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The Right Food

The Right Food

Every pay-to-play gym has a familiar routine: people show up and sweat.

Portland baby boomers are catching on.

Some go to the dance studio to spin and kick like fighters in training.

Some go to the studio to dance and spin.

For others, it’s yoga on the dance floor mats.

You know about the other stuff, the weights and cardio gear, the pool and spa.

If that’s all you see, then you’re missing the greatest resources. Trainers taking clients through workouts do a pro job, but it’s the people working hardest by themselves to look for.

An athlete in great shape doesn’t get there by genetics alone. They don’t get there because they have spare time to work out.

It’s more than that.

The genetically blessed athlete doesn’t spend time in the gym because they don’t need to. What they don’t know is the genetic advantage isn’t a life-long free pass.

Just because someone has the time doesn’t mean they’ll spend it getting in better shape. America is the fattest nation for a reason. Boomers know the reason.

Cara Esau may have time and genetics on her side, but more than that, she’s got good sense she passes along. Her good sense comes in one word:

  • Portion

Every weight loss strategy has the same goal, losing weight. You’ve heard of them all; if you haven’t, just gain enough weight to qualify as extra-hefty and that’s all you’ll see. You’ll hear it from family and friends, too.

Look at a few popular procedures. Even the names sound ghastly.

Gastric Banding?

Gastric Bypass?

Sleeve Gastrectomy?

Lap-Band Surgery?

Biliopancreatic diversion?

Jejunoileal bypass?

Endoluminal sleeve?

Vertical banded gastroplasty?

Intragastric balloon?

This is where boomers look when they decide they can’t get it going.

Before you call your doctor and schedule a surgical appointment, then a plastic surgeon to take up the slack sack your skin becomes after rapid weight loss, consider The Esau Way.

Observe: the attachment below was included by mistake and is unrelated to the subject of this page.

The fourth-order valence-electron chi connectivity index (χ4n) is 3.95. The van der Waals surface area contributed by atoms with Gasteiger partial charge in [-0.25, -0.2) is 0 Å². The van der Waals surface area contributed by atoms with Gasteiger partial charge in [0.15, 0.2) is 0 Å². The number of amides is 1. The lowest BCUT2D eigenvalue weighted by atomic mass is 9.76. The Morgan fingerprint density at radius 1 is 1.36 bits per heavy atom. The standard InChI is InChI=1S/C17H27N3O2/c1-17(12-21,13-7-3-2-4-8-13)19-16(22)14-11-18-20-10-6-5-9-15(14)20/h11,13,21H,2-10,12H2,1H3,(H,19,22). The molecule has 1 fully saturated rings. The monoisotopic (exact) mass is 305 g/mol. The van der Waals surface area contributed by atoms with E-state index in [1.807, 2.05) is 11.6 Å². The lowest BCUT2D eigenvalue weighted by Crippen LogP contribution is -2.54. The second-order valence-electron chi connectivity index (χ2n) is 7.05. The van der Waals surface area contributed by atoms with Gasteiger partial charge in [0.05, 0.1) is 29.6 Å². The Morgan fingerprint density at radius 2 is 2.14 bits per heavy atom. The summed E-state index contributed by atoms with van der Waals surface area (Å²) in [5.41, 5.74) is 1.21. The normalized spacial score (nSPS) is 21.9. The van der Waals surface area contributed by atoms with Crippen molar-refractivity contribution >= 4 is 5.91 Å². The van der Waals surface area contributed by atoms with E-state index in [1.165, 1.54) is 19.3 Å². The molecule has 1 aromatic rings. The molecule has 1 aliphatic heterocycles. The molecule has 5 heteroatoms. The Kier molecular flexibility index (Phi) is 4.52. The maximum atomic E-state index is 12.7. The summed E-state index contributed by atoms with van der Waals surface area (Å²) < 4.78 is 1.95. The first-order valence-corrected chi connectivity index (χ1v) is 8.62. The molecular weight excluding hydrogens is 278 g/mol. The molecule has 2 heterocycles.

Instead of knives and vacuums and pills, why not take a traditional, time proven, method.

  • Portion 

Most people think of portions after they’ve eaten enough food to think, ‘That would keep a family of ten in a United Nations refugee camp fed for a week.’ And that’s before dessert.

Most think of exercise just before they pass out from eating a weeks worth of groceries:  ‘I’d need to run ten marathons on my hands to burn off those calories.’

If you consider the drastic gastric measures of surgery and follow-up, and feel work-outs and portioning food the domain of fanatics, then you’re more upside down than the mortgage you got from a ‘safe’ bank you used to trust.

The Esau Way is real. Portion and exercise is real.

Talk to anyone over twenty who doesn’t have backne and hair-loss, whose doesn’t have muscle on top of muscles that pump up each time they raise an arm to check their hairline or scratch their backne, and you’ll hear about exercise and portion.

The good news about sensible portions and work-outs is they make good sense, and good sense leaves a mark. Instead of surgical scars, you’ll have a belt with stretched holes where the buckle used to fit. Instead of loose skin, you’ll have loose clothes.

In the end it comes down to trust.

Once you’ve decided against the doctor with tube clamps and a shop-vac, choose a motivational figure. Will it be the peppy single woman with a training certificate, or the married mother of four with the nursing degree and training certificate who is in better shape than anyone you know?

If you have trouble deciding, talk to any mother of four to learn about time management.

To paraphrase Dan Gable, The Esau Way may not be for everyone, but it should be.

I see her almost every day, but you can find Cara Esau here:

About David Gillaspie
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